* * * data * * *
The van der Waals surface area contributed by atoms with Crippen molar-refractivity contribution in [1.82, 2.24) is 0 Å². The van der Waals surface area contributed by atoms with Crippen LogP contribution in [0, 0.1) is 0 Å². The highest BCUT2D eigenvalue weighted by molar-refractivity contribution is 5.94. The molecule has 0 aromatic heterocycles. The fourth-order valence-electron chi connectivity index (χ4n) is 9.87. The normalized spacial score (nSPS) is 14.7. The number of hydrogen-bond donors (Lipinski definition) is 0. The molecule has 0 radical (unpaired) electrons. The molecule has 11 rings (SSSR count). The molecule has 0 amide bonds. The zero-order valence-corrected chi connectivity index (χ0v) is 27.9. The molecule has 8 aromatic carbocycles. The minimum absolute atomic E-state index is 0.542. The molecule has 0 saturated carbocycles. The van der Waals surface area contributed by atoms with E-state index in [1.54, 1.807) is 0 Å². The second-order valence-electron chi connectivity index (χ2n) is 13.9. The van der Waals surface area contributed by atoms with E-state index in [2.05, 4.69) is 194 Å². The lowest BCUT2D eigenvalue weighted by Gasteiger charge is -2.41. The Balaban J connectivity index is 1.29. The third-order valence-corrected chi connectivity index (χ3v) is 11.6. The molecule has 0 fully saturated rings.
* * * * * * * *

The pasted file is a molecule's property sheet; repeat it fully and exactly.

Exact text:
The van der Waals surface area contributed by atoms with Crippen molar-refractivity contribution in [1.82, 2.24) is 0 Å². The van der Waals surface area contributed by atoms with Crippen LogP contribution in [0, 0.1) is 0 Å². The highest BCUT2D eigenvalue weighted by molar-refractivity contribution is 5.94. The molecule has 0 aromatic heterocycles. The fourth-order valence-electron chi connectivity index (χ4n) is 9.87. The normalized spacial score (nSPS) is 14.7. The number of hydrogen-bond donors (Lipinski definition) is 0. The molecule has 0 radical (unpaired) electrons. The molecule has 11 rings (SSSR count). The molecule has 0 amide bonds. The zero-order valence-corrected chi connectivity index (χ0v) is 27.9. The molecule has 8 aromatic carbocycles. The minimum absolute atomic E-state index is 0.542. The molecule has 0 saturated carbocycles. The van der Waals surface area contributed by atoms with E-state index in [1.54, 1.807) is 0 Å². The second-order valence-electron chi connectivity index (χ2n) is 13.9. The van der Waals surface area contributed by atoms with E-state index in [2.05, 4.69) is 194 Å². The lowest BCUT2D eigenvalue weighted by Gasteiger charge is -2.41. The Balaban J connectivity index is 1.29. The third-order valence-corrected chi connectivity index (χ3v) is 11.6. The molecule has 0 fully saturated rings.